“To every thing there is a season, and a time to every purpose under the heaven.” – (Ecclesiastes 3:1)
Contentment comes to me most easily in the days of Spring and Summer. Filled with abundance, these seasons bring the Earth to life after a long winter. Plants grow, flower and fruit with abandon. The streams and lakes warm to bathwater, golden sunlight paints every surface, and the air is sweet with the sound of buzzing and heavy with a heat that warms and renews not just my body, but my soul.
As the days warm, quiet sunshine and contemplation speak to me, whispering dreams spun on filaments of possibility and imagination. I can spend long, lazy days in the garden, or with a book, sipping a cold drink and feeling as though time is standing still. For me, Summer holds no imperfection. I could live this way forever.
Our lives are, regrettably, not designed that way. The hallelujahs that speak to me so loudly in the sun begin to fade to echoes as summer’s halcyon days begin to shorten. Shadows fall earlier, and those long, peaceful days are snatched away, replaced by leaden skies and a schedule that is unforgiving of time spent in daydreams and rumination. Autumn always ignites an indistinct panic in me; the season has the feeling of a final act, a curtain falling on time that can never be recovered. I cling to the last days of summer tightly.
This year, the end of summer and beginning of fall were marked by wildfires that raged, unchecked, through the state. The smoke carried for miles and hung in shrouds above the landscape- twisting between the trees, cloaking the familiar, and carrying the feeling of apocalypse.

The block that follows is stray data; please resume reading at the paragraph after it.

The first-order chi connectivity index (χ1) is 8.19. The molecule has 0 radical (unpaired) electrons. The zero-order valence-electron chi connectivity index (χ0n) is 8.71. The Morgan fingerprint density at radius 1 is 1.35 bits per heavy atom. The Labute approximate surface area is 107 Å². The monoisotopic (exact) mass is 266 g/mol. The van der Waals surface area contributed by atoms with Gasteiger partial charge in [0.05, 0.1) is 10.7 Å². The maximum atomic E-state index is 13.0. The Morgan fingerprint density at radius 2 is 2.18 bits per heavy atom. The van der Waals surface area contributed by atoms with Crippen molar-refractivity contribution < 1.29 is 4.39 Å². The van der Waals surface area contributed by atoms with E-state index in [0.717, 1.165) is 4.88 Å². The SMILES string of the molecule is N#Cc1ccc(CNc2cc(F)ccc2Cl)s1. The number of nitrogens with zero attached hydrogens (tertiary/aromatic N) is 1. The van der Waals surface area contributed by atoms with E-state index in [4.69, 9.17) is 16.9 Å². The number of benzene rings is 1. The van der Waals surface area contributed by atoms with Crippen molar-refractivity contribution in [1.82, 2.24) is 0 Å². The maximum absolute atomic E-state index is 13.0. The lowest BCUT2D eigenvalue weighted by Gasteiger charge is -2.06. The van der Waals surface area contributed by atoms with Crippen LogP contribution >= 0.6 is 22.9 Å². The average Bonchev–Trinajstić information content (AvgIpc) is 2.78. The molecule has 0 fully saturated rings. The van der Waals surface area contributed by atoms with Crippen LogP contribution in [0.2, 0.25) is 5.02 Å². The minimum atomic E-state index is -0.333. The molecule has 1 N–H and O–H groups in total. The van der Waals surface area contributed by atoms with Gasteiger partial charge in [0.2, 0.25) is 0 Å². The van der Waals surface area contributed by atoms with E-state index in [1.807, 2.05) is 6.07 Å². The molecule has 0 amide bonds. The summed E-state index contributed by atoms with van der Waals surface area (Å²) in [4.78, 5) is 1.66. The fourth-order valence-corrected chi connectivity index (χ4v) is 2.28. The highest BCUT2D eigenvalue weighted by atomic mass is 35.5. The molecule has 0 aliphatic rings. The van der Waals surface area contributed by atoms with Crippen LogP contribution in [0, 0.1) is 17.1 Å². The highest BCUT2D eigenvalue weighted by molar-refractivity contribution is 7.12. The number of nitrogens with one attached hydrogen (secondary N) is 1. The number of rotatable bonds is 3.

In addition to the muttering anxiety that sat at the top of my mind, a different one lurked just below, walking together with resentment; the fumes that poisoned the air and drove us inside were also stealing my last treasured days of summer tranquility.
Weeks went by as the fires continued their march and we all prayed for rain. The very same rain that I dread every year, the unwelcome harbinger of fall and winter. When, at last, the heavens opened, we ran outside as the torrents descended, laughing and twirling with joy as the deluge soaked us.
In the weeks that followed, I watched the summer weather transition into Autumn’s rain, and somehow, the process was less painful than it had been in the past. I suppose you could say I’ve had a change of heart about the endless rains we see here in the winter and doing that has given me an unexpected gift- the ability to appreciate what each season has to offer.
One morning in late fall, I made a trip to town after a good long night of rain. I didn’t want to leave the house; the day was dreary, and there was standing water everywhere, which meant sloshing through every step I took.
The bank was one of the stops on my list, and it had an especially broad and deep puddle in the corner of the parking lot. A real ankle-soaker if I’d ever seen one.
But that puddle turned out to be the happiest part of my day. In it, perhaps a dozen small birds of different varieties, playing and splashing like mad, jubilantly sure that all was right with the world. They chased and spiraled above the water, diving down to submerge and reappear, soaked and fluttering, ready to fly again.
Joy, it seems, can be found in the most unexpected places.